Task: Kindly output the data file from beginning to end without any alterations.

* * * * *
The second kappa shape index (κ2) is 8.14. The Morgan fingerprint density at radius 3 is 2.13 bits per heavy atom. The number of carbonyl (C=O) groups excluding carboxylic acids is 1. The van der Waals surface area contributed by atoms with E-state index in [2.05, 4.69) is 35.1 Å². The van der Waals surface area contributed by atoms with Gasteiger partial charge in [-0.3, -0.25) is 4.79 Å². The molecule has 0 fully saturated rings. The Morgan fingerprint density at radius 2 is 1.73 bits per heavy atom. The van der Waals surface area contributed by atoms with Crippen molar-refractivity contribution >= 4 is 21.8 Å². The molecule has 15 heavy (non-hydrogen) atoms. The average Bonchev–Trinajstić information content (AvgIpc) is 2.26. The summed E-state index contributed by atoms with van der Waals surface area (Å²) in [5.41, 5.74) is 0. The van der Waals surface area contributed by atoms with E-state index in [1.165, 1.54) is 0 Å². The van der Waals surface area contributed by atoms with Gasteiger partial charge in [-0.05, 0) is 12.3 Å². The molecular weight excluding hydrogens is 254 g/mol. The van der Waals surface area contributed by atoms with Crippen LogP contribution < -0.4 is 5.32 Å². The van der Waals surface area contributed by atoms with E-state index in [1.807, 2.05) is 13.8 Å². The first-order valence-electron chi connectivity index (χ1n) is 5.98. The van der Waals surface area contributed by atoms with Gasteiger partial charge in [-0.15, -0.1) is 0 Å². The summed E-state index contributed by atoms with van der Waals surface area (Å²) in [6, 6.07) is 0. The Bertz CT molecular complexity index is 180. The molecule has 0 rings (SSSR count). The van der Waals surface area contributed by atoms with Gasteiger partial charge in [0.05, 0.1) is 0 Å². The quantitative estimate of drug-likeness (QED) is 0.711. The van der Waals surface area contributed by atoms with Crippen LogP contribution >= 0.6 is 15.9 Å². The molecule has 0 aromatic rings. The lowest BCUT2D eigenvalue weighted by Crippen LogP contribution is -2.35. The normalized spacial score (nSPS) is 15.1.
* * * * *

The second kappa shape index (κ2) is 8.14. The Morgan fingerprint density at radius 3 is 2.13 bits per heavy atom. The number of carbonyl (C=O) groups excluding carboxylic acids is 1. The van der Waals surface area contributed by atoms with E-state index in [2.05, 4.69) is 35.1 Å². The van der Waals surface area contributed by atoms with Gasteiger partial charge in [-0.3, -0.25) is 4.79 Å². The molecule has 0 fully saturated rings. The Morgan fingerprint density at radius 2 is 1.73 bits per heavy atom. The van der Waals surface area contributed by atoms with Crippen molar-refractivity contribution >= 4 is 21.8 Å². The molecule has 15 heavy (non-hydrogen) atoms. The average Bonchev–Trinajstić information content (AvgIpc) is 2.26. The summed E-state index contributed by atoms with van der Waals surface area (Å²) in [5.41, 5.74) is 0. The van der Waals surface area contributed by atoms with E-state index in [1.165, 1.54) is 0 Å². The van der Waals surface area contributed by atoms with Gasteiger partial charge in [-0.05, 0) is 12.3 Å². The molecular weight excluding hydrogens is 254 g/mol. The van der Waals surface area contributed by atoms with Crippen LogP contribution < -0.4 is 5.32 Å². The van der Waals surface area contributed by atoms with E-state index in [1.807, 2.05) is 13.8 Å². The first-order valence-electron chi connectivity index (χ1n) is 5.98. The van der Waals surface area contributed by atoms with Gasteiger partial charge in [-0.15, -0.1) is 0 Å². The summed E-state index contributed by atoms with van der Waals surface area (Å²) in [6, 6.07) is 0. The Bertz CT molecular complexity index is 180. The molecule has 0 rings (SSSR count). The van der Waals surface area contributed by atoms with Gasteiger partial charge in [0.05, 0.1) is 0 Å². The quantitative estimate of drug-likeness (QED) is 0.711. The van der Waals surface area contributed by atoms with Crippen LogP contribution >= 0.6 is 15.9 Å². The molecule has 0 aromatic rings. The lowest BCUT2D eigenvalue weighted by Crippen LogP contribution is -2.35. The normalized spacial score (nSPS) is 15.1.